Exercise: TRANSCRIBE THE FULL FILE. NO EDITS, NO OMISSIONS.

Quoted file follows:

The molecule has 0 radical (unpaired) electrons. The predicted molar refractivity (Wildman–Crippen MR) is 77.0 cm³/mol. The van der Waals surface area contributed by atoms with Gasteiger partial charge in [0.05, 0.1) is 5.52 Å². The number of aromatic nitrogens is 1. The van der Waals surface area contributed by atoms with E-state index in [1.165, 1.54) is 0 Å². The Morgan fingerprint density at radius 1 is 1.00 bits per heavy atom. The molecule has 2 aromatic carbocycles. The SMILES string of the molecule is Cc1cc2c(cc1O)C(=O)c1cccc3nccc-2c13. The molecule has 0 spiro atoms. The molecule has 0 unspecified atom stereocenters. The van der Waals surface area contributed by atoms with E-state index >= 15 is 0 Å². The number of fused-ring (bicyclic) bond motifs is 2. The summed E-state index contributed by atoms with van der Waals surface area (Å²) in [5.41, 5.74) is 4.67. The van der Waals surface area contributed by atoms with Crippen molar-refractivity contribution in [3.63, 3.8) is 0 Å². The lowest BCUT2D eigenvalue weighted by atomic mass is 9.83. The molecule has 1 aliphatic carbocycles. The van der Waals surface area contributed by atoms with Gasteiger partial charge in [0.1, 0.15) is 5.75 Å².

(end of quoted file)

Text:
The molecule has 0 radical (unpaired) electrons. The predicted molar refractivity (Wildman–Crippen MR) is 77.0 cm³/mol. The van der Waals surface area contributed by atoms with Gasteiger partial charge in [0.05, 0.1) is 5.52 Å². The number of aromatic nitrogens is 1. The van der Waals surface area contributed by atoms with E-state index in [1.165, 1.54) is 0 Å². The Morgan fingerprint density at radius 1 is 1.00 bits per heavy atom. The molecule has 2 aromatic carbocycles. The SMILES string of the molecule is Cc1cc2c(cc1O)C(=O)c1cccc3nccc-2c13. The molecule has 0 spiro atoms. The molecule has 0 unspecified atom stereocenters. The van der Waals surface area contributed by atoms with E-state index >= 15 is 0 Å². The number of fused-ring (bicyclic) bond motifs is 2. The summed E-state index contributed by atoms with van der Waals surface area (Å²) in [5.41, 5.74) is 4.67. The van der Waals surface area contributed by atoms with Crippen molar-refractivity contribution in [3.63, 3.8) is 0 Å². The lowest BCUT2D eigenvalue weighted by atomic mass is 9.83. The molecule has 1 aliphatic carbocycles. The van der Waals surface area contributed by atoms with Gasteiger partial charge in [0.1, 0.15) is 5.75 Å².